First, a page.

Not on display
- Stanley William Hayter 1901–1988
- Oil paint and string on canvas
- Support: 813 × 1006 mm
- Purchased with funds provided by the Nicholas Themans Trust 2019
Murder 1932–3 is a painting that is read as both an abstract composition of shapes, lines and colour, and a semi-figurative scene. The title ‘Murder’ encourages the viewer to associate its forms with the violent act of killing, and so parts suggesting the human figure take on added narrative and emotional significance. Further detail of the narrative content (who is involved in the murder, as well as when and where it takes place) remains unspecified.
On a shaded brown ground, a broad angled plane of thinly-painted white meets a thick black horizon line in the distance, demarcating a three-dimensional space. Three roughly tear-shaped forms have been painted on top: a central flat grey tusk, a bright red circle with extending limb on the left and a yellow circle and curl on the right. A long line of string has been fixed (either glued or stitched) to the surface of the canvas, creating new shapes over the top of these painted forms. The longest continuous line describes in relief parts of a figure lying down – one arm hangs to the lower right and a leg juts in the opposite direction. A separate smaller circle of string takes the place of the figure’s head. The string has been painted to match the colour of the canvas upon which it has been fixed, so it is mainly white, but also grey, red, yellow and black in parts. Some painted black lines accentuate the curving dynamism of the forms and provide punctuation at the place where sections meet: a black circular outline and a small black dot possibly represent parts of the body (a head, eye, breast or navel) but, because they are non-explicit in meaning, they also remain a part of the abstract rhythm of colour and form.
In 1926 Hayter moved from London to Paris, where he set up a studio, ‘Atelier 17’, which was envisioned as a centre for research in printmaking. During the 1930s this became a forum for surrealists, such as Joan Miró, André Masson, Salvador Dalí and Max Ernst, as well as other avant-garde artists, such as Alberto Giacometti, Wassily Kandinsky and Pablo Picasso. Hayter also exhibited alongside these artists from 1933 onwards. Murder was made at the time when the researches of Hayter and his colleagues into the qualities of the printed block and line were in full flow. With the outbreak of the Second World War, Hayter relocated to New York where the studio again flourished, working most notably with the painter Mark Rothko (1903–1970). Hayter returned to Paris in 1950, re-establishing the studio there.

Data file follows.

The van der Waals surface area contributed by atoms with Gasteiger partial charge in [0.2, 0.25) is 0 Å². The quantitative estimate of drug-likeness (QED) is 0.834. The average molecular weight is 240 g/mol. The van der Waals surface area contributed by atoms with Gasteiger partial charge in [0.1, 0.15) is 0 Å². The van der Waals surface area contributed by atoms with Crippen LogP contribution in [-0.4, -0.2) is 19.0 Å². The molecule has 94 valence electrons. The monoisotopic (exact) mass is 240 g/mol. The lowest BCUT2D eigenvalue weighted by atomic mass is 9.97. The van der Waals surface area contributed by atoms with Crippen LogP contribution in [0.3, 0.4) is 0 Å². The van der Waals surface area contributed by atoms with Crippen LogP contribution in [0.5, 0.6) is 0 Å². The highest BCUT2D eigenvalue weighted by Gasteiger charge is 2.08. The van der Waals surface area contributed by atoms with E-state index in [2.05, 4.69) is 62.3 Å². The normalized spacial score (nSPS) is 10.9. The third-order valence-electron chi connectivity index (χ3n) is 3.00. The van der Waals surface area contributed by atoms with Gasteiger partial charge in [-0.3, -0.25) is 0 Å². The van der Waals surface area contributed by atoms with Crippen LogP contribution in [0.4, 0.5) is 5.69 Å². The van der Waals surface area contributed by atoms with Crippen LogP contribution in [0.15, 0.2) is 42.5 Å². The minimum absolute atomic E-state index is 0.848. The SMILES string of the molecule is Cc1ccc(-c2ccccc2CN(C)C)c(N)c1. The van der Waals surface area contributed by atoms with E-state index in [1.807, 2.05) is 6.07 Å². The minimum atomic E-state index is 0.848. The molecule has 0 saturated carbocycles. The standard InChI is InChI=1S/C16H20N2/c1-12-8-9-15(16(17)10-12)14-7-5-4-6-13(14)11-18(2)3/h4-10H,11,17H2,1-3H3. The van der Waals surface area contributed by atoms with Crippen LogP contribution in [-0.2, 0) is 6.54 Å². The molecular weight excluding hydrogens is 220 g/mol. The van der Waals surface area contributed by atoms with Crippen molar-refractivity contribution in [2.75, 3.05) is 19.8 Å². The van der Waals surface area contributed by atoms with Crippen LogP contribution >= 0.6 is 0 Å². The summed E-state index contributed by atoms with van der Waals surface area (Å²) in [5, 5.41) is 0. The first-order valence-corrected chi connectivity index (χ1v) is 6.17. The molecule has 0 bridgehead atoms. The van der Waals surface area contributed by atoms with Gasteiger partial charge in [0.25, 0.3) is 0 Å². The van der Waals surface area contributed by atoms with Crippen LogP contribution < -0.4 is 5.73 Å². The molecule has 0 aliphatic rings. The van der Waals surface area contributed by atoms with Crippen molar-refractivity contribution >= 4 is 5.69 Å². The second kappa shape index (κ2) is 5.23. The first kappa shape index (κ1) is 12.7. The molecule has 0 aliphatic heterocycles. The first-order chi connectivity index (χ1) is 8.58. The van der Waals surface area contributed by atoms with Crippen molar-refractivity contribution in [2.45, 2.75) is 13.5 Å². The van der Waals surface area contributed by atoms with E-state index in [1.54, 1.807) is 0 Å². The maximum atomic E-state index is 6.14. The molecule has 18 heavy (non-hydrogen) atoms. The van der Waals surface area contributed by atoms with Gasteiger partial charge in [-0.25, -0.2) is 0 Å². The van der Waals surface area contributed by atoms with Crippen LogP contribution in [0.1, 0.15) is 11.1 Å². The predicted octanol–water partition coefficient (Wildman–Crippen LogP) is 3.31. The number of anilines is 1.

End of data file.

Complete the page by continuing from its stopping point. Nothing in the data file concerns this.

Murder is one of few known works by Hayter in which collaged elements play an integral role in the composition. His use of string here specifically extends the surrealists’ process of automatic drawing in a new direction. Other works by Hayter of the mid-1930s, such as Deliquescence 1935 (Tate T00637), are similarly characterised by complex semi-figurative arrangements of curves and dark energetic straight lines. These are less explicit in their reference to the human form but instead suggest the shapes, growth or movement of insects, rocks, water or other natural substances or life forms, and they often lack the narrative aspect of Murder.
Hayter is most significant as a catalyst for surrealist expression in Paris (fusing the language of automatism with the engraving tool) and for making a link between the surrealist movement and artistic circles in Britain. The abstract biomorphic composition of Murder, delineated mainly through the line of string, becomes a violated, fragmented body, linking it to a strain of surrealism that connects Miró and Masson in France with Paule Vézeley and Henry Moore in Britain. While a small grouping of French surrealists used string to draw lines, this was very rarely done by British artists. The strength of the resulting image is thus different to the more subdued figurative landscape painting Deliquescence or the fragmented abstraction of Ophelia 1936 (Tate T03408), and shows Murder as a rare kind of British surrealist expression prior to the 1936 International Surrealist Exhibition in London.
S.W. Hayter, exhibition catalogue Whitechapel Art Gallery, London 1957.
Pierre François and François Albert, Hayter: Le peintre – The Paintings, Montreuil 2011, illustrated p.31.
Rachel Rose Smith
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